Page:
[00:10:22] Clip:

(Speeding cars and police sirens.)

Encke King: And the best Los Angeles car chase movie is stubbornly, even perversely, literalist. Director Toby Halicki realized Dziga Vertov’s dream—an anti-humanist cinema of bodies and machines in motion.

(Motors rev. The sirens grow louder.)

His materialist masterpiece was the first manifesto for a cinema of conspicuous destruction. It was also the first Southern California movie centered in the South Bay—the unglamorous southern coastal region of the Los Angeles basin, stretching from Long Beach to El Segundo.

[00:11:00] John Wilson: I wish that I made this movie, because I just think it’s a perfect film. It’s got like a century of archival material. It’s just so smart, and it just feels—and it’s just so well written. It takes something that you’re really familiar with, and it kind of shows you the backside of it. It kind of strips it of all the narrative, you know, most of the time.

(Music fades in.)

It shows you what the historical purpose of each movie is, you know, after you’ve come to appreciate it for its like entertainment qualities.

[00:11:36] Clip:

Music: Playful percussive music.

Encke King: Once upon a time, visitors could take a guided tour and see how tires were made, just as today they can take a studio tour and see how movies are made.

[00:11:53] Jesse Thorn: John Wilson on the movie he wishes he’d made, Los Angeles Plays Itself. If you’ve never seen Los Angeles Plays Itself, you definitely should. It is an incredible movie. You can stream it on Canopy, which is usually free with your library card—at least, in most places. It certainly is here in LA.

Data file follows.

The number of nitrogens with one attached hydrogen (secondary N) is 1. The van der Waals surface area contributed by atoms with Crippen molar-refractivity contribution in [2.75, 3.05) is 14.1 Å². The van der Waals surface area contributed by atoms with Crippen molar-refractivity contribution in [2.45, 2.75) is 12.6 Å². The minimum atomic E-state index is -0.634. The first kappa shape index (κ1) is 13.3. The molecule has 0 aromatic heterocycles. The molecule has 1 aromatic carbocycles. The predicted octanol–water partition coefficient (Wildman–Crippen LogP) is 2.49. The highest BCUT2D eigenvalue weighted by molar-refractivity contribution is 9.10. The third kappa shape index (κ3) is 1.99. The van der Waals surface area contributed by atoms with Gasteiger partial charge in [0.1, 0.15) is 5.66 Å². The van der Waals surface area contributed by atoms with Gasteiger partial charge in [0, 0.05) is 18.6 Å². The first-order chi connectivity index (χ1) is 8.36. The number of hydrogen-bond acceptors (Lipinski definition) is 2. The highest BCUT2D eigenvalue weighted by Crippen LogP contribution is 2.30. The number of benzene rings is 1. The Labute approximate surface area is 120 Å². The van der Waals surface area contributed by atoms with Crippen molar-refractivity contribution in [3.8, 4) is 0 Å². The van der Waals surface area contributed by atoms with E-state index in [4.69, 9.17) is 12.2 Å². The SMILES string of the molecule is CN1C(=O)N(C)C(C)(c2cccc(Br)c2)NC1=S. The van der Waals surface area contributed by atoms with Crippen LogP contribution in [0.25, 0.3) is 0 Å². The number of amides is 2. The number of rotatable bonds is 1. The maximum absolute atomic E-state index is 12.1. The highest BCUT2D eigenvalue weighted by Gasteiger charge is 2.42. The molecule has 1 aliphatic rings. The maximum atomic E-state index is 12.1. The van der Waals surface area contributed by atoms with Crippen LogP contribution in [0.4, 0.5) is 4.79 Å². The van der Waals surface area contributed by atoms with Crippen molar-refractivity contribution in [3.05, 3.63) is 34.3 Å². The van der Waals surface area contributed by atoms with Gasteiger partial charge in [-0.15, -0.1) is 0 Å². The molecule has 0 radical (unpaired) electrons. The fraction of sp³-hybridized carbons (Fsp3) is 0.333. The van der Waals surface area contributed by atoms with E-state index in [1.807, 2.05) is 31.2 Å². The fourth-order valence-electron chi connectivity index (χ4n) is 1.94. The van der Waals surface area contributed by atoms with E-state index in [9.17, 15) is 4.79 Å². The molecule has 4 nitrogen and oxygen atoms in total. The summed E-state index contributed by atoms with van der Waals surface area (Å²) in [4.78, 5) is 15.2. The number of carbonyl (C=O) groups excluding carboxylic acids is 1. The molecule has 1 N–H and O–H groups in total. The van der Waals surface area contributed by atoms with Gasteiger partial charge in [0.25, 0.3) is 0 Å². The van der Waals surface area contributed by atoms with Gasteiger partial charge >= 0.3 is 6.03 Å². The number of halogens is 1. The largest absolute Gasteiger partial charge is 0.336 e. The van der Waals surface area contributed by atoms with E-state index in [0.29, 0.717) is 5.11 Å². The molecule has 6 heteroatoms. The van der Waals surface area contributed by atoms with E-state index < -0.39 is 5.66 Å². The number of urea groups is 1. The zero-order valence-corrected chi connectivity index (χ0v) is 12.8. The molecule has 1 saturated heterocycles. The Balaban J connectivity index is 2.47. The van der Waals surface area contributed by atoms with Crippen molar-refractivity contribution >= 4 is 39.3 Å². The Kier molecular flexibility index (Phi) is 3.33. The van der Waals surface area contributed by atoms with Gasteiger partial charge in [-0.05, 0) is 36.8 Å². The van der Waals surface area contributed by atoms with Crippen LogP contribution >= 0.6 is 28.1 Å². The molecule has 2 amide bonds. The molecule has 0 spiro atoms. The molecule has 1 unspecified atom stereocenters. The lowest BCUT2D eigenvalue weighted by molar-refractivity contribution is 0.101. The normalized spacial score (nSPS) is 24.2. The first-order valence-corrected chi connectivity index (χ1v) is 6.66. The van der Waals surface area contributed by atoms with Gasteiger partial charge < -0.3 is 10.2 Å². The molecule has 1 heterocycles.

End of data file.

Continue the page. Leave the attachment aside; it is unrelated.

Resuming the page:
The third and final season of How to with John Wilson is also great. I mean, it is a really, really special show. It’s so funny and amazing. Yeah. It is just like nothing else on television, and it’s not homework. It is a delight. So, catch that on HBO or on the streaming service Max.

(Music ends.)

[00:12:41] Transition: Bright music with a steady beat.

[00:12:45] Jesse Thorn: That’s the end of another episode of Bullseye. Bullseye is created from the homes of me and the staff of Maximum Fun, in and around greater Los Angeles, California—where we had an earthquake in the middle of a hurricane the other day. Uh, Los Angeles, left relatively unscathed, so thankful for that. But boy, that was really something!

Our show is produced by speaking into microphones. Our senior producer is Kevin Ferguson. Our producers are Jesus Ambrosio and Richard Robey. Our production fellow at Maximum Fun is Bryanna Paz. We get booking help from Mara Davis. Our interstitial music is by DJW, also known as Dan Wally. Our theme song is called “Huddle Formation”. It was written and recorded by The Go! Team. Thanks to them and Memphis Industries, their label, for providing it to us. Bullseye is also on YouTube, Twitter, and Facebook. You can follow us in all those places. If you enjoyed something that you heard on today’s show, please share it with somebody, because that is how people hear about our show.

And I think that’s about it. Just remember, all great radio hosts have a signature signoff.

[00:13:55] Promo: Bullseye with Jesse Thorn is a production of and is distributed by NPR.

About the show

Bullseye is a celebration of the best of arts and culture in public radio form. Host Jesse Thorn sifts the wheat from the chaff to bring you in-depth interviews with the most revered and revolutionary minds in our culture.

Bullseye has been featured in Time, The New York Times, GQ and McSweeney’s, which called it “the kind of show people listen to in a more perfect world.” Since April 2013, the show has been distributed by NPR.

If you would like to pitch a guest for Bullseye, please CLICK HERE. You can also follow Bullseye on Twitter, YouTube, and Facebook. For more about Bullseye and to see a list of stations that carry it, please click here.

Get in touch with the show


Senior Producer


Maximum Fun Producer

Maximum Fun Production Fellow

How to listen

Stream or download episodes directly from our website, or listen via your favorite podcatcher!

Share this show

New? Start here...